A sense of normality

Driving home on the M61 at the weekend, I found myself wishing that Abigail was normal. Normal in the sense that she would travel down to dance practices in Stockport on the bus with her friends instead of being chauffeured by me every other Sunday. Realising this was a bit of an overreaction, I began to think about the word ‘normal’. Its definition. Its connotation. Its overuse. And if there is, in fact, such a thing as normal in a world where everything is changing at such a relentless pace.

I know that there are many parents out there who desperately wish for their child to be ‘normal’ and they’re not referring to their inability to travel to dance practices on a bus. They would give anything for their child to be able to walk, see, hear, communicate. We all have a distorted understanding of the word. In the past, I have wished for all of my children to change so that they wouldn’t stand out. I have wanted Sam to be able to grow a fringe, possess an inkling of an imagination, develop a dress sense. If anything, I should have wished for his slight hearing loss to disappear but as it hardly impacts on our lives, except for an annual visit to the hospital, I guess it’s something I’ve never considered normalising. And, as he has no desire to be a pilot, which is something the audiologist said would be not be an option due to his inability to hear soft consonants, we’ve never discussed the possibility of fixing the problem so he could have normal hearing once more.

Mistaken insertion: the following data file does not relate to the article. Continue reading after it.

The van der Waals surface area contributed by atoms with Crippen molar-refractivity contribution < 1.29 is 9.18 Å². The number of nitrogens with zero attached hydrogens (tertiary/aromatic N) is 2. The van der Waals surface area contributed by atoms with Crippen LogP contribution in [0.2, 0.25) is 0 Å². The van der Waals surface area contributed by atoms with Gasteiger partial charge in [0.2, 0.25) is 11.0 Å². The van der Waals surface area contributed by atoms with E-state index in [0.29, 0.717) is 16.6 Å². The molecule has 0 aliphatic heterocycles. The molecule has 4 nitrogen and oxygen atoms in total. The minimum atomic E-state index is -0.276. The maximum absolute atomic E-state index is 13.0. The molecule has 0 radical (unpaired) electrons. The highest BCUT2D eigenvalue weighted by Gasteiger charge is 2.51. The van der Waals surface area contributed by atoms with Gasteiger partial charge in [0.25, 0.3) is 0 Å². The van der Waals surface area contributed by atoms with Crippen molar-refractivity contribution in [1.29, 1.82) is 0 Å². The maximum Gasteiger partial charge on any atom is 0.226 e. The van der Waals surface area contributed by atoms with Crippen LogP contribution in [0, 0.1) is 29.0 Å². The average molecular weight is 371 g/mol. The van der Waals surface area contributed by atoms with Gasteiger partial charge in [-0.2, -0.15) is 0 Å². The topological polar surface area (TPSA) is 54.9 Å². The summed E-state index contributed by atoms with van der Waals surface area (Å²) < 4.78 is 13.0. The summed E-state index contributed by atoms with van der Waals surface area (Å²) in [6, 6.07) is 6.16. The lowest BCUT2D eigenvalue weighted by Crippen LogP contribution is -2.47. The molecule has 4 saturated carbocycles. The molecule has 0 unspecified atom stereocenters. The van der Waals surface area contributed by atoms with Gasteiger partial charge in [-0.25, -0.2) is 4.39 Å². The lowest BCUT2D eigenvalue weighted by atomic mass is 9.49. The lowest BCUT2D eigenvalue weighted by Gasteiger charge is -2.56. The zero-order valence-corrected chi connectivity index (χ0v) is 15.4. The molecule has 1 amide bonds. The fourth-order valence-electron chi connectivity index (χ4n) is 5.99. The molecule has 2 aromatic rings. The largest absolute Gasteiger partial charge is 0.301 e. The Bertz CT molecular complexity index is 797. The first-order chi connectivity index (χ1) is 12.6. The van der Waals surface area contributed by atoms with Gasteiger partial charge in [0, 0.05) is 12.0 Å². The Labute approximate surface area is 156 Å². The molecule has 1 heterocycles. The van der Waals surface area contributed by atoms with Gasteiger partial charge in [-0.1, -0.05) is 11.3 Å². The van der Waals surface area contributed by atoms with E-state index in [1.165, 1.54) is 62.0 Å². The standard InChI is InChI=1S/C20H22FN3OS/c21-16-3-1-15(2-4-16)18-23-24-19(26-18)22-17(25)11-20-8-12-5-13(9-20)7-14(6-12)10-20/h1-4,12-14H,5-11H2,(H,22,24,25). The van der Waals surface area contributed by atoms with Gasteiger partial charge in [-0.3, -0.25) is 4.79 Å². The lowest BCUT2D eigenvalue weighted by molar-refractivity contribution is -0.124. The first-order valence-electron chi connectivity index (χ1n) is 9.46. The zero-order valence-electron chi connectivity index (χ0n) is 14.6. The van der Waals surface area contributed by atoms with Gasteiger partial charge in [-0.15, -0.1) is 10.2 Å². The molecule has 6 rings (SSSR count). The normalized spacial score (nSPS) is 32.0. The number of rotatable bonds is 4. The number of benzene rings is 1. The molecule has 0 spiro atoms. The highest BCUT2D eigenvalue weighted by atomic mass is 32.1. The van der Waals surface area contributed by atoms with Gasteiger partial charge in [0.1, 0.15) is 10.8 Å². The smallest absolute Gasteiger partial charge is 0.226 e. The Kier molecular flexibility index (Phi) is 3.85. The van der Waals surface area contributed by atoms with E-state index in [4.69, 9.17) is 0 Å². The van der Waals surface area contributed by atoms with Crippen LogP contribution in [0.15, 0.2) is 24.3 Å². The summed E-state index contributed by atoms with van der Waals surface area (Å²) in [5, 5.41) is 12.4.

I’ve obviously wished numerous times for Joel to be normal. I wished, when he was 3, that he wouldn’t run back into the swimming pool naked once his dad was fully clothed. I wished, when he was 4, that he wouldn’t put his hand down his teaching assistant’s top. I wished, when he was 5, that he didn’t go digging for worms when he was meant to be playing football. But that was normal for Joel and whilst I was cringing, everyone else was falling in love with him. So being different was acceptable and even endearing. He walked late. He talked late. He learnt to read late. I’m sure his current school don’t consider him to be normal in terms of his grades. He’s never going to be academically gifted, but he tries his hardest and bounces back from every knock-back. If he had stayed in his former school, he would be top of the class, possibly exceptional. So normal means different things in respect to two educational establishments a mere 25 miles apart.

And the times when I have urged Abigail to be normal too. When her friends had long, sleek ponytails, she was practically bald with a token pink slide in her hair so people would know she was a girl! When girls were pushing dolls around in prams , she would rather collect stones like Makka Pakka. When peers are going to parties, she would rather go dancing (if it doesn’t involve going on a bus!).

And I can recall times when I wanted to be what I considered to be the teenage normal. I hated my long, dark, wavy hair and envied the shiny, straight hair of my best friend at the time. Now that I’ve straightened it to death, everyone has waves. I wanted to be taller. Fast forward thirty years, most shops cater for my shortness in stature and I don’t feel that I’m in a minority anymore. And never once did I feel that my parents wanted to change me. They wouldn’t take away the times when I made them proud. Being told by a stranger in the delicatessen queue in the old co-op what a polite daughter they had. Being picked by Whitehaven School to attend a creative writing course at the age of 13. Graduating from the University of Edinburgh (albeit with the bribe of a car) with a Masters degree. But, probably most importantly, blessing them with three gorgeous grandchildren, all different and all unique, meaning that in my house there isn’t a normal. And maybe there shouldn’t be.

And in light of recent events, don’t even strive to conform. Be your own personal version of normal. And be kind.